Friday, March 20, 2009
When I was working on that photo meme last week, I found this pic in my Flickr page.
I wrote and drew these comic books when I was in grade school. (Because it would be very embarrassing if I just wrote and drew these last week.)
JBB were the first letters of my name, my brother's and my uncle's.
I’d use whatever paper I'd find lying around and draw with colored pens and stapled the pages together.
JBB COMICS had three titles back then:
COSMIC MAN, who rode the cosmos in his cosmic ship and fought evil with his cosmic gun and cosmic net and cosmic utility belt.
LIGHTNING HAWK, who got his powers after he was bitten by a hawk that was struck by lightning.
I had a team book called THE COMPUTER CREEPS. They ordinary computer parts that suddenly came alive when they were struck by lightning.(Yes, I wasn't very original back then.) The team was composed of The Monitor, The Keyboard, The Hard Drive, The MicroCHiPs (who rode on little motorbikes), and The Transformer (because the computer was a 110 that needed to be plugged to 220). They would all volt-in and become one big robot called Creepo.
Maybe I should bring these characters back?
Will I really find a publisher who'd want these titles?
Thursday, March 19, 2009
Failure. The mere thought can paralyze even the most heroic thinkers and keep great ideas off the drawing board. But is failing really that bad? We get an inside look at the mishaps of Honda racers, designers and engineers to learn how they draw upon failure to motivate them to succeed. From poor color choices to blown race engines, these risk-taking individuals provide an honest look at what most people fear most. Watch the film and discover the upside of failure.
After I saw that documentary, I remembered this story which I blogged about three years ago.
CHAMPIONS (june 19, 2006)
...we found out today that we lost the Tuseran pitch. That was the other project we were working on for the past two weeks. We really felt that we had a really great campaign and that client would like it. Well, they didn't. This is the second time we're lost a Unilab account in a pitch. Last year, we lost Enervon.
So, on the cab ride back to the office I remembered something my friend Rog once told me. (By the way, it was Rog's birthday last Sunday, so maybe that's the reason my brain clicked that hyperlink in my memory banks.)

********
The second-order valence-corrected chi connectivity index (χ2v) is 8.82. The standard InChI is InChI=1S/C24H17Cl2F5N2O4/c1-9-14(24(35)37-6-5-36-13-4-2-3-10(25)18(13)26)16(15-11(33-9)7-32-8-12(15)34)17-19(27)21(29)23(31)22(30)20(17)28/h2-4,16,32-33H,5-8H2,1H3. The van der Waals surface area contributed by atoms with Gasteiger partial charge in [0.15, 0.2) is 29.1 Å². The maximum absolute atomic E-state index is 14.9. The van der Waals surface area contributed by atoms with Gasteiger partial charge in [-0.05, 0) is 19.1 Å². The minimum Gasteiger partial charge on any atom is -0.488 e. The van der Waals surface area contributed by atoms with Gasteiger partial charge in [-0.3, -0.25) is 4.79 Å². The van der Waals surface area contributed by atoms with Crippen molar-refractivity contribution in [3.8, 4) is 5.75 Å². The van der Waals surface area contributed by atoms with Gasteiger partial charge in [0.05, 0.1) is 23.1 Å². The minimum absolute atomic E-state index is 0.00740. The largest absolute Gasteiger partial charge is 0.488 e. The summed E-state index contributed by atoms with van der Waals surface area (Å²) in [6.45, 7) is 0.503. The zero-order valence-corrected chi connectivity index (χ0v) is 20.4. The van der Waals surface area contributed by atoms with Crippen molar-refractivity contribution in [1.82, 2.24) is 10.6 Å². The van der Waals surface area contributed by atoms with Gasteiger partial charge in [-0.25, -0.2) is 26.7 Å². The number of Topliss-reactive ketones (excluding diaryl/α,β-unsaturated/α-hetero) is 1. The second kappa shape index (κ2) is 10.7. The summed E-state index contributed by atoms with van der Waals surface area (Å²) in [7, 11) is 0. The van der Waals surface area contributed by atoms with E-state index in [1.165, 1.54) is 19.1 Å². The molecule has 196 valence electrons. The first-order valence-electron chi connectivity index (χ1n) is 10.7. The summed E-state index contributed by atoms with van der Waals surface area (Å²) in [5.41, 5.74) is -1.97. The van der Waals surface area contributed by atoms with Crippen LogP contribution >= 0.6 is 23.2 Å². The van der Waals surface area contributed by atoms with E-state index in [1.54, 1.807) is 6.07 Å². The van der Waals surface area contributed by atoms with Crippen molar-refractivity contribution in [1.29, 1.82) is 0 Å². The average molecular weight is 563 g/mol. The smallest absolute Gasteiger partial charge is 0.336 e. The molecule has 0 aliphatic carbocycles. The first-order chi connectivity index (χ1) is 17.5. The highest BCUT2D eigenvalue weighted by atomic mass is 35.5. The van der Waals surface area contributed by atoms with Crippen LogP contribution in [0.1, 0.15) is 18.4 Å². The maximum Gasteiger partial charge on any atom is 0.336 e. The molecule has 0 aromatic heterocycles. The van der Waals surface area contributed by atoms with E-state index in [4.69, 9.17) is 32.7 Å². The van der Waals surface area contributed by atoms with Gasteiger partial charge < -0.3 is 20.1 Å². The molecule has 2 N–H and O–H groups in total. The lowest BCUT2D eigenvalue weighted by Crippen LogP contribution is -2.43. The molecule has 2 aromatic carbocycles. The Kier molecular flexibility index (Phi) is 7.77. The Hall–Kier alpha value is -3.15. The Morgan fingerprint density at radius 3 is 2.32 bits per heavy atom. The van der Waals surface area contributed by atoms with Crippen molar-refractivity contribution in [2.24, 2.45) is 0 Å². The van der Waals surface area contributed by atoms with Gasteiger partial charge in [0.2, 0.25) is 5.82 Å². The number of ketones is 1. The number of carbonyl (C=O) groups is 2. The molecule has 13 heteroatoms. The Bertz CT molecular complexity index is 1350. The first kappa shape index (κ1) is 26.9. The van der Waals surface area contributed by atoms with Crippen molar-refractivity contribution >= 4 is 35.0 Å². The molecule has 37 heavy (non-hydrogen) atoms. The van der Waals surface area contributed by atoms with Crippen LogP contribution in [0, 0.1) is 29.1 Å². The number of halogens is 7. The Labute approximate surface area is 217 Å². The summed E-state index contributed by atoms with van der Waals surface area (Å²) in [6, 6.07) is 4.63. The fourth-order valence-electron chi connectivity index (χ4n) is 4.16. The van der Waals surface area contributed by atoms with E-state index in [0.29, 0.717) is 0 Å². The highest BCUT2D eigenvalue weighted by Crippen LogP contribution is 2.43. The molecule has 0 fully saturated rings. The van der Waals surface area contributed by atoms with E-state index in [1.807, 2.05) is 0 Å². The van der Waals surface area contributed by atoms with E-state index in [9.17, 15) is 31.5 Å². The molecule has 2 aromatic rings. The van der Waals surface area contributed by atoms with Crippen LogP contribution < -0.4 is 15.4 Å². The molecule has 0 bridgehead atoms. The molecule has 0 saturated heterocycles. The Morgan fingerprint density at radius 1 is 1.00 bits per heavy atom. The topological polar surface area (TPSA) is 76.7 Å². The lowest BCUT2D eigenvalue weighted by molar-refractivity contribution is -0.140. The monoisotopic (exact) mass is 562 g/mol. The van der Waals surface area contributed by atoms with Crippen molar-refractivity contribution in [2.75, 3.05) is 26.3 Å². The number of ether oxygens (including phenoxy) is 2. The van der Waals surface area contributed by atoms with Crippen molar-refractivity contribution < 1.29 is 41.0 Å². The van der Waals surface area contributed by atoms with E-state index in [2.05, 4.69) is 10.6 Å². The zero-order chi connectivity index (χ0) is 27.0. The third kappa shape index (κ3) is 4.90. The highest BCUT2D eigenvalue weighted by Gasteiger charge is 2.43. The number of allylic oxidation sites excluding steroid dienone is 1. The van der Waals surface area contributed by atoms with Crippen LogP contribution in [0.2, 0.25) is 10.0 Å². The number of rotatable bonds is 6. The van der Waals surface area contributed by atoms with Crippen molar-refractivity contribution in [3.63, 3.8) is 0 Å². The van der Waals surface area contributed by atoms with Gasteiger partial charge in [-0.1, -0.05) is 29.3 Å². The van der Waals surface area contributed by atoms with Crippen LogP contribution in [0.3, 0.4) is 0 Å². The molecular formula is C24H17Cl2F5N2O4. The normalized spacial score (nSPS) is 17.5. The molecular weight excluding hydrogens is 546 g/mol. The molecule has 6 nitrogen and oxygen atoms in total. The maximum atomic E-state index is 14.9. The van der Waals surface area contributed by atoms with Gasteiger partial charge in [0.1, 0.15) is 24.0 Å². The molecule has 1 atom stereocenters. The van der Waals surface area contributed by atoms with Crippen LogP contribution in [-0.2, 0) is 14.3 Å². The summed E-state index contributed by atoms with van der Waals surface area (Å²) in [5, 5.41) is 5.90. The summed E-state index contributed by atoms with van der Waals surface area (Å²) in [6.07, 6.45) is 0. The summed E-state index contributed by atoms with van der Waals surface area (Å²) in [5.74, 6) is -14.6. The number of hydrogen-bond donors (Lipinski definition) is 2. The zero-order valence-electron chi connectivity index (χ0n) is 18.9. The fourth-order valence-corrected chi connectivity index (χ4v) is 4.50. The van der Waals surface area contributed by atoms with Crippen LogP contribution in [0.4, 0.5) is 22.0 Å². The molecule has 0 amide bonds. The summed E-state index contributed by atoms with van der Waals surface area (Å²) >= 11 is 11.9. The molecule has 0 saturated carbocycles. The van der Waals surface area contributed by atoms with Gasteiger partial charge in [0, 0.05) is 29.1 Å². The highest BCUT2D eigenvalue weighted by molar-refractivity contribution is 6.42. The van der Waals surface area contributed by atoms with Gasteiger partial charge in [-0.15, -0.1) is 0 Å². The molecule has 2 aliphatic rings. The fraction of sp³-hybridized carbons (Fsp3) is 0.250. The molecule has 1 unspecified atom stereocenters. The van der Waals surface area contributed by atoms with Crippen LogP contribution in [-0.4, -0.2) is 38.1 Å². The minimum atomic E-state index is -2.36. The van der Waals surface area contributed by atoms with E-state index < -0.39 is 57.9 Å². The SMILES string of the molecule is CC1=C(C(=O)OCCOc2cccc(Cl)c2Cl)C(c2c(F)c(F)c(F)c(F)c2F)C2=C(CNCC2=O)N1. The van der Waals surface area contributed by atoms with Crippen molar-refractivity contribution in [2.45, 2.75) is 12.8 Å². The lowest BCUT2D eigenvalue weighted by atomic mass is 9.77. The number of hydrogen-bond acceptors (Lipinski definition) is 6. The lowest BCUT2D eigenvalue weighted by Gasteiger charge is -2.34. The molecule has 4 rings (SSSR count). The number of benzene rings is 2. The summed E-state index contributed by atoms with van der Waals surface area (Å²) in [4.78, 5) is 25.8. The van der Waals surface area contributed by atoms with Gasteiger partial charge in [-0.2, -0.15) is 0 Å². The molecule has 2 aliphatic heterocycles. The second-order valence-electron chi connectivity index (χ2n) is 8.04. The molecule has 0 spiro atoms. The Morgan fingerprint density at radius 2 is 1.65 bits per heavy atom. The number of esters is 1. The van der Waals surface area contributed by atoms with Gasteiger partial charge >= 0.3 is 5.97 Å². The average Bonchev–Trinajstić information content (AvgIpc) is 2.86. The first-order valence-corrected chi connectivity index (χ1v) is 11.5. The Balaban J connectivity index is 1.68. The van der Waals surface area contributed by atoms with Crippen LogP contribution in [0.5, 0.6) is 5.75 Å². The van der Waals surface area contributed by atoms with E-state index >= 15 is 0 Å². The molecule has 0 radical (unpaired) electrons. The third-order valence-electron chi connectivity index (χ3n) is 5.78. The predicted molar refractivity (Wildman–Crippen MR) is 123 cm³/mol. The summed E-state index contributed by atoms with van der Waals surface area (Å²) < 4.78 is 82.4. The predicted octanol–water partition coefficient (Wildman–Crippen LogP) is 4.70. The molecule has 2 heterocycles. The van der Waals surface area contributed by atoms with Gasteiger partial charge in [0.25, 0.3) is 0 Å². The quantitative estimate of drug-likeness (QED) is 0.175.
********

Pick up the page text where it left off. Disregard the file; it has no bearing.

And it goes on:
I met Rog in the Ateneo High School, where we were classmates from 1986 to 1990. Every year, all the sections would compete in the contest hosted by the Dulaang Sibol, the Ateneo High School's theater group. Whenever we'd join these contest, Rog was always our director and head writer. He always rallied the troops and put "the fire" in our bellies to do our best.
From freshman year to junior year, we always ended up in the finals and always went up against the "A"-class, which was composed of the best and brightest students of each year level. And we always ended up getting second place.
During our fourth year, we once again found ourselves in the final round of the contest and we were up against the "A"-class.
We really thought that was going to be the year we were going to win first place.
It was a tie.
So, we kinda won and kinda didn't.
After the play, every one went back to the classroom to dump the props, change out of costume, and get our stuff, so we could all head home.
Rog congratulated and thanked everyone for giving their best.
He was the last one to leave the classroom.
Walking down the dimly-lit corridor of the high school, he saw the small silhouette of Mr. Pagsanhan approaching him. Mr. Pagsi, as he's more fondly called, is the founder and moderator of the Dulaang Sibol. He also used to be the moderator of the "A"-class during their freshmen year.
Mr. Pagsi looked up at Rog through his thick eyeglasses, smiled and said, "Congratulations!"
Rog shook and his hand and weakly said, "Thanks."
"My A-Boys are good, yes?" Mr. Pagsi asked.
Rog just nodded, too tired and too drained to answer.
"My A-Boys do not know defeat. They are champions."
Mr. Pagsi put his hand on Rog's shoulder and said, "You and your boys know defeat and you know it well." He looked Rog in the eye and declared, "You are more."
Rog said thanks and said good night and they parted ways at the gate.
The bitter taste of defeat is never easy to swallow. But somehow, if we don't let it get the better of us, it makes us stronger.
Thanks Rog. Thanks for that story. Happy birthday, wherever you are.